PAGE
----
NASHVILLE, Tenn. (WTVF) — Last week, automaker Kia announced a massive recall after hundreds of Kia owners reported their cars suddenly bursting into flames.
You may remember Metro councilman Jonathan Hall told us recently how that same thing happened to him.
Now, a whistleblower has come forward saying he'd warned the company more than a year ago about the problem and what might be causing it. But, he says his warnings were ignored.
"I am coming forward because people's lives are at risk," Jason Vaughn explained.
He worked in Kia's Warranty Department at the company's headquarters in Irvine, California.
"I discovered in the course of performing dealer audits a safety concern that I believe is causing the Kia vehicle fires," Vaughn said.
In 2017, Vaughn said he found Kia dealers were fixing engine recalls improperly, leading to dangerous fuel pump leaks.
"It's like hitting the car with a flame thrower," he said.
Back in October, Metro Councilman Jonathan Hall told us how he had been on Clarksville Highway when his Kia suddenly caught on fire.
"You just heard boom and I looked back and it's just a ball of flames," Hall described.
Showing us video he'd taken of the fire, Hall said, "This is just seconds as I got out."
And Hall's not the only one.
Our sister station in Tampa found hundreds of similar Kia and Hyundai car fires. In fact, the consumer watchdog group, Center for Auto Safety, says drivers in 44 states have reported 276 Kia and Hyundai fires.
Vaughn said he warned Kia corporate executives that he suspected faulty recall work was causing many of these fires.
"I brought it up in a warranty operations meeting and there were six other people plus myself in the room. The warranty operation manager was not receptive at all. She didn't think it was something we should look at," he recalled.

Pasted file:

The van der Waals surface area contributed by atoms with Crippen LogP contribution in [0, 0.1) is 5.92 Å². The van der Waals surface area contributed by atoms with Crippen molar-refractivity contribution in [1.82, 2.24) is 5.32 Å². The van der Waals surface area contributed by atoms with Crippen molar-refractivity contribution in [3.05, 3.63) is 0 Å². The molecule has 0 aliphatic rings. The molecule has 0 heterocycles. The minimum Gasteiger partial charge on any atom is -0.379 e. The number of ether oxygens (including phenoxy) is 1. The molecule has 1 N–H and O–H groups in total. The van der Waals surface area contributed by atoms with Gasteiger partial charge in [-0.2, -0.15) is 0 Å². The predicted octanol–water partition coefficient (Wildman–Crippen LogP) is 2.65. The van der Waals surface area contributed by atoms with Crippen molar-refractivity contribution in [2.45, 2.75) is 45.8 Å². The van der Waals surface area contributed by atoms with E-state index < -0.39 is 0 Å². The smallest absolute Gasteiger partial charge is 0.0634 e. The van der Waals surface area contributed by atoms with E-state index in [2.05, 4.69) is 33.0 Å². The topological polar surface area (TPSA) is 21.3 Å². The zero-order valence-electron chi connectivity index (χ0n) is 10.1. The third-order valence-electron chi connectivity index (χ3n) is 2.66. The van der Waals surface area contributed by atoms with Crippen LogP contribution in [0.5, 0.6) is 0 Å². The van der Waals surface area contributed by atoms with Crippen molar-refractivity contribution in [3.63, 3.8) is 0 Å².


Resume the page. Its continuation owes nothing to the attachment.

Chris Wolfe is thankful her two young children weren't with her when her 2012 Sorento burst into flames last month in Florida.
"It was very fast, very fast," she said, describing the fire.
And as she shared what was left behind, Wolfe said, "The seat is totally melted. That's the booster seat. That's where the 7 year old would have been sitting. "
But here's the thing, Wolfe said she never had the engine work that Vaughn suspects is to blame in these fires.
And neither did Jonathan Hall.
That means botched recall work may not have caused all of the fires.
Whatever the cause, Jason Vaughn believes one thing:
"This needs federal attention," he said.
Vaughn no longer works for Kia. He said he was pushed out last month after sounding the alarm.
"There's never been in my 25 years in the industry has there ever been a situation this dangerous," Vaughn stated.
The U.S. Attorney's Office in New York City is now reportedly looking into whether Kia and Hyundai, which are owned by the same company, handled these recalls properly. Meanwhile, they now plan to recall more than 150,000 cars and SUVs for fuel pump issues. They're not admitting this is what has caused any of the fires. They say it's merely a safety precaution.
Right now, the recall covers certain Optimas, Sorentos and Sportage models. But consumer watchdogs are pushing for the recall to be expanded to cover more vehicles.